by Leslie Jones
The final curve along this pristine, scenic highway soon reveals the road sign I’ve been anticipating. My heart begins pounding, the excitement escalates and we’re soon turning off and heading down a long, steep road to what was once a bustling sugar plantation named Paauhau. With the vast Pacific Ocean before me and lush cane fields on either side, three generations of my family lived here for over 30 years.
Gone are those magical days when the streets were alive with the sights and sounds of children’s playful laugher and smoke billowing from Paauhau’s nearby mill. The general store, once the heart and soul of the community, had school buses stopping off several times a day to unload junior and senior high school kids, field workers being picked up out in front each morning at 7 a.m. sharp, and mail being delivered each afternoon.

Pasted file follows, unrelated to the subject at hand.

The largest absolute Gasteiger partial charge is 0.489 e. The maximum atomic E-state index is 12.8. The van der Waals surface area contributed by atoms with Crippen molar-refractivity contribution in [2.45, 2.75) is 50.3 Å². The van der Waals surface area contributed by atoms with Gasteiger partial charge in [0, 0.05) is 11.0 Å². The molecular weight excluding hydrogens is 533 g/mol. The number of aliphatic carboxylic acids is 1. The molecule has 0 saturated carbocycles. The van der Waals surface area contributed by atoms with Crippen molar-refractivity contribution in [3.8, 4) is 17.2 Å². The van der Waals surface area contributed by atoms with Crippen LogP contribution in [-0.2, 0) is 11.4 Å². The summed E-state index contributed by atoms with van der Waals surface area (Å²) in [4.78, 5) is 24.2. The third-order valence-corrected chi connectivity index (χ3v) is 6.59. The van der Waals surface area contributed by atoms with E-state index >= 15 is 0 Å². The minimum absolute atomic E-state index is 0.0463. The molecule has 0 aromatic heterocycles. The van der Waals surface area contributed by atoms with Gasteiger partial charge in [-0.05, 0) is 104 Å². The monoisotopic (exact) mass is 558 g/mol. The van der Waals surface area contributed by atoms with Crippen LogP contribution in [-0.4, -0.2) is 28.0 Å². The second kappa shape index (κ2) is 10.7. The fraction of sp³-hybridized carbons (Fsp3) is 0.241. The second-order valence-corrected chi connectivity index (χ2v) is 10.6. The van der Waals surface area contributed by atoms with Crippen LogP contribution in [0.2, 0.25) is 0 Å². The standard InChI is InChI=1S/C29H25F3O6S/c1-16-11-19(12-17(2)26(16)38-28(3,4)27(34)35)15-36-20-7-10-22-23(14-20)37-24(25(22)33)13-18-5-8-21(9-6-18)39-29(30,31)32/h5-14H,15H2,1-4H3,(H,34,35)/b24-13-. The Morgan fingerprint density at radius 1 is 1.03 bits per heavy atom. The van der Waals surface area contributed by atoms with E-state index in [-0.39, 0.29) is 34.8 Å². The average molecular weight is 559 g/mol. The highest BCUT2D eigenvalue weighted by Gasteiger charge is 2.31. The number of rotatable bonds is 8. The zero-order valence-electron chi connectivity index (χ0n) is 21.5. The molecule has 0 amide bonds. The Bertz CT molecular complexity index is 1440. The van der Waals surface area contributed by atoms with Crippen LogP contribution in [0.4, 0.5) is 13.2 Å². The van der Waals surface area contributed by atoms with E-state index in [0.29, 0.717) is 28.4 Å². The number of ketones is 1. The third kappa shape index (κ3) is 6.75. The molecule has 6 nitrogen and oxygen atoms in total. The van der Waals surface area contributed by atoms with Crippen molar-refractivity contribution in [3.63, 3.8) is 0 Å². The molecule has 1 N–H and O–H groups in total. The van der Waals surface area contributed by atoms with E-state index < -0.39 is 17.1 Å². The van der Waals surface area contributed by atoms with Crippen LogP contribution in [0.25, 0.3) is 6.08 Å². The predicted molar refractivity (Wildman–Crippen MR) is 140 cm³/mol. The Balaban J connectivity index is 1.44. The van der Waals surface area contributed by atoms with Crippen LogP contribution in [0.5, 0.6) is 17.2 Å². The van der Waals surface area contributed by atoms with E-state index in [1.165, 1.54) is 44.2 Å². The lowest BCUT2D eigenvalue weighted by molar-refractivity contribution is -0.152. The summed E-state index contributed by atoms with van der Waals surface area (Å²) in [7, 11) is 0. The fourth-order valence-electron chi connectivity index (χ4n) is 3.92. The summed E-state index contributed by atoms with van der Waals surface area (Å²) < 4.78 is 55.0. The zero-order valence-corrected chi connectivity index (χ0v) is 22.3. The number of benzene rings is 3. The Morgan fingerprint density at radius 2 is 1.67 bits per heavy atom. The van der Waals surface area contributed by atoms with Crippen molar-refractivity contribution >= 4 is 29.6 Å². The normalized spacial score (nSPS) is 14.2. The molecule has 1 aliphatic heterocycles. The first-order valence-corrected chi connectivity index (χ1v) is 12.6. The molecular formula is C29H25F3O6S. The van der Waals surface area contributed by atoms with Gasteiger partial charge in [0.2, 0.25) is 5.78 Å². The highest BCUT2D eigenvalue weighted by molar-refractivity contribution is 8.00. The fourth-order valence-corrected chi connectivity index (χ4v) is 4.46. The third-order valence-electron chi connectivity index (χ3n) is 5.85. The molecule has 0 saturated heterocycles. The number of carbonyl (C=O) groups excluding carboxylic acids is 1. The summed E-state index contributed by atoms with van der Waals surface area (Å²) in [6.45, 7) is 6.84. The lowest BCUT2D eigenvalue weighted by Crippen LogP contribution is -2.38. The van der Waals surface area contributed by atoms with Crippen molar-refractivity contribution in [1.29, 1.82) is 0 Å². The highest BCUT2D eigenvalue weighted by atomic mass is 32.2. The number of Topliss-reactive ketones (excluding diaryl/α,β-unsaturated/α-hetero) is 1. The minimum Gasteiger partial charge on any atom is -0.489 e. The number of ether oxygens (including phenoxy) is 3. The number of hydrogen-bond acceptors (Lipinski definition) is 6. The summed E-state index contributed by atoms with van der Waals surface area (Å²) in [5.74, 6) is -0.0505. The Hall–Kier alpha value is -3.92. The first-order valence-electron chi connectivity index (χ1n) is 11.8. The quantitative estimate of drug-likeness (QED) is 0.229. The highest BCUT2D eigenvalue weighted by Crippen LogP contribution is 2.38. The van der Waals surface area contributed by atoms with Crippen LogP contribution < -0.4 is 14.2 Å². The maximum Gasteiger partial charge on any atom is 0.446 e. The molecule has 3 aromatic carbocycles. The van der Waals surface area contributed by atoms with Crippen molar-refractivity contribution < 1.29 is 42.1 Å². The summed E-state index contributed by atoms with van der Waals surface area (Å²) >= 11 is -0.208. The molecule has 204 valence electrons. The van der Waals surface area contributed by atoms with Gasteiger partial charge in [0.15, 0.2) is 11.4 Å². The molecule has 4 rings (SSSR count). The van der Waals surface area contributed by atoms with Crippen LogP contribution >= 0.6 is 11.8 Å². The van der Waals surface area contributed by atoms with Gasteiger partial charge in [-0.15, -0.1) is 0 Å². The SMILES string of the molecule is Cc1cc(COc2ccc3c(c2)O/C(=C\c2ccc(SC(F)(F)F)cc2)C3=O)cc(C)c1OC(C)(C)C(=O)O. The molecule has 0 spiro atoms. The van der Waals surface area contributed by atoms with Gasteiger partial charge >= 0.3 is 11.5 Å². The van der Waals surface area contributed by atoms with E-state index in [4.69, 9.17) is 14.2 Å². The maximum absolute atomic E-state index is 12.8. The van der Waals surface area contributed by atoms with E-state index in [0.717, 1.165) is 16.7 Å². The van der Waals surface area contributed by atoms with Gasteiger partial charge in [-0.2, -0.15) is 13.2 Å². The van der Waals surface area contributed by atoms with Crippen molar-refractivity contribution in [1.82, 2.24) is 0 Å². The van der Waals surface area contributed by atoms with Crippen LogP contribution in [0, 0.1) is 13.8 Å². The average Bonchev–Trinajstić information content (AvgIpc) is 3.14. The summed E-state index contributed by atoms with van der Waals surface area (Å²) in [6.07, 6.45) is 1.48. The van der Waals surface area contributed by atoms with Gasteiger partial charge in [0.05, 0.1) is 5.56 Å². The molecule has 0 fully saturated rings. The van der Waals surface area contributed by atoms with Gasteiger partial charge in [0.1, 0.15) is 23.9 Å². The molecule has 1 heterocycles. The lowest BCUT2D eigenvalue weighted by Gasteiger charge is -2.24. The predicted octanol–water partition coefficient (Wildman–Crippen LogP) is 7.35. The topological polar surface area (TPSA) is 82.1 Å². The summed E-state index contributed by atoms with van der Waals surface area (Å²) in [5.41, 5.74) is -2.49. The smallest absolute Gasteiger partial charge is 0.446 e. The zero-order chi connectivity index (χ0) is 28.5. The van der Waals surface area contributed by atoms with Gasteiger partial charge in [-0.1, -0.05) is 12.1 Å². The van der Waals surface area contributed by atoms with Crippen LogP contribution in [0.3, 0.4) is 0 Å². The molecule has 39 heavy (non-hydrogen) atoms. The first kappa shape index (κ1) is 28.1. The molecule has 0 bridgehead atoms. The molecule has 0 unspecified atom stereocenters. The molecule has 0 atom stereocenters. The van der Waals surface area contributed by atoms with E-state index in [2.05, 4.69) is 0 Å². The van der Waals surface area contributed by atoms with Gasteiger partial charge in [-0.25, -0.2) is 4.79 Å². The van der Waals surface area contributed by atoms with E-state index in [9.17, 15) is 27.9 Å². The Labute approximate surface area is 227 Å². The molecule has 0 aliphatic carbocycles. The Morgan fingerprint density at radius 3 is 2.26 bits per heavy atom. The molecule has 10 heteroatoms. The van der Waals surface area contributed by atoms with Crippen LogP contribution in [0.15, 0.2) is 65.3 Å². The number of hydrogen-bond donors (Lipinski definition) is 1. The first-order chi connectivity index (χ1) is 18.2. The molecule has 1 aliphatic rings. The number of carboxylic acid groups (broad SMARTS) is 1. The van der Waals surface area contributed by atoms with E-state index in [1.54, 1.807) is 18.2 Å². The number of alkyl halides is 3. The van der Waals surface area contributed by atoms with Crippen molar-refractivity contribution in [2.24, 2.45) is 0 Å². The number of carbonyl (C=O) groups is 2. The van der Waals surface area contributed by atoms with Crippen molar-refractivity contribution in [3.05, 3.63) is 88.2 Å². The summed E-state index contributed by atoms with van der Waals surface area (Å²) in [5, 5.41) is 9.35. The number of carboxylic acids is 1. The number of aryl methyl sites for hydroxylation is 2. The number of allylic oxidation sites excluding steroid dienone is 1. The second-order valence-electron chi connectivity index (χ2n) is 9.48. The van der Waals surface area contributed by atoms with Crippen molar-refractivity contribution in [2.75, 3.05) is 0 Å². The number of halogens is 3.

Today, the old general store and social hall far below are barely standing, my family’s house still sits proudly high atop a hill and the old mill remains were finally taken down this past year. Paauhau remains a peaceful residential enclave for those who have chosen this exquisitely beautiful, quieter lifestyle.
Located along this breathtaking 50 mile coastal highway (Highway 19) connecting nearby historic Honokaa with Hilo on the Island of Hawaii, this entire journey is picturesque, pristine and alive with waterfalls, beautiful cliff-top vistas and historic towns. Authentic stories of days gone by are found around each intriguing curve in the road along the entire Hamakua Coast. It’s worth taking an entire day to slowly meander through this historic, awe-inspiring region.